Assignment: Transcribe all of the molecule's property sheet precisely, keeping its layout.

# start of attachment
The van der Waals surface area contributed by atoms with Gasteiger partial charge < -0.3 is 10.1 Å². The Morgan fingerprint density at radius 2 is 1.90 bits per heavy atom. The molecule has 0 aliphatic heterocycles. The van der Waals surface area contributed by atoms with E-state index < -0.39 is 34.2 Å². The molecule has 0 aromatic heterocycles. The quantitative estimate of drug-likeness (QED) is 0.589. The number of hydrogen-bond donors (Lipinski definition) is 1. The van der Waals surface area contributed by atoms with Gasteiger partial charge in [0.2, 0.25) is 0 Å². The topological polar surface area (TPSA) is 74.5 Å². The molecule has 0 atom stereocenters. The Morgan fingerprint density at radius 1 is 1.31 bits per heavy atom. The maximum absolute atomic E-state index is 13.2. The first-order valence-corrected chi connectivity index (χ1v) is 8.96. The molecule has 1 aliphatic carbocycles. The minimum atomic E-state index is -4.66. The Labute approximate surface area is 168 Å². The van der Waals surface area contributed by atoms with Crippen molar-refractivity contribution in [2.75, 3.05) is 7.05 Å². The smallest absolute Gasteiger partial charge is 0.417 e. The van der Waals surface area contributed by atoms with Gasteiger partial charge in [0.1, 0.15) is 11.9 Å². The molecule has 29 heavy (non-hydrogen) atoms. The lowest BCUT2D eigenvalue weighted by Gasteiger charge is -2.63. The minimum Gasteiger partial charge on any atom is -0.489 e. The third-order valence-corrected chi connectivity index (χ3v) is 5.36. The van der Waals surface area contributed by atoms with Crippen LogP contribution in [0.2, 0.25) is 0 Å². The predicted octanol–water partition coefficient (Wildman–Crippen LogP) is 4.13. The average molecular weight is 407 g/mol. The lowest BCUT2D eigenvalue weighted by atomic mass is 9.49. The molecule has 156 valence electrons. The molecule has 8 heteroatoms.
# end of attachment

The van der Waals surface area contributed by atoms with Gasteiger partial charge < -0.3 is 10.1 Å². The Morgan fingerprint density at radius 2 is 1.90 bits per heavy atom. The molecule has 0 aliphatic heterocycles. The van der Waals surface area contributed by atoms with E-state index < -0.39 is 34.2 Å². The molecule has 0 aromatic heterocycles. The quantitative estimate of drug-likeness (QED) is 0.589. The number of hydrogen-bond donors (Lipinski definition) is 1. The van der Waals surface area contributed by atoms with Gasteiger partial charge in [0.2, 0.25) is 0 Å². The topological polar surface area (TPSA) is 74.5 Å². The molecule has 0 atom stereocenters. The Morgan fingerprint density at radius 1 is 1.31 bits per heavy atom. The maximum absolute atomic E-state index is 13.2. The first-order valence-corrected chi connectivity index (χ1v) is 8.96. The molecule has 1 aliphatic carbocycles. The minimum atomic E-state index is -4.66. The Labute approximate surface area is 168 Å². The van der Waals surface area contributed by atoms with Crippen molar-refractivity contribution in [2.75, 3.05) is 7.05 Å². The smallest absolute Gasteiger partial charge is 0.417 e. The van der Waals surface area contributed by atoms with Gasteiger partial charge in [0.1, 0.15) is 11.9 Å². The molecule has 29 heavy (non-hydrogen) atoms. The lowest BCUT2D eigenvalue weighted by Gasteiger charge is -2.63. The minimum Gasteiger partial charge on any atom is -0.489 e. The third-order valence-corrected chi connectivity index (χ3v) is 5.36. The van der Waals surface area contributed by atoms with Crippen LogP contribution in [0.2, 0.25) is 0 Å². The predicted octanol–water partition coefficient (Wildman–Crippen LogP) is 4.13. The average molecular weight is 407 g/mol. The lowest BCUT2D eigenvalue weighted by atomic mass is 9.49. The molecule has 156 valence electrons. The molecule has 8 heteroatoms.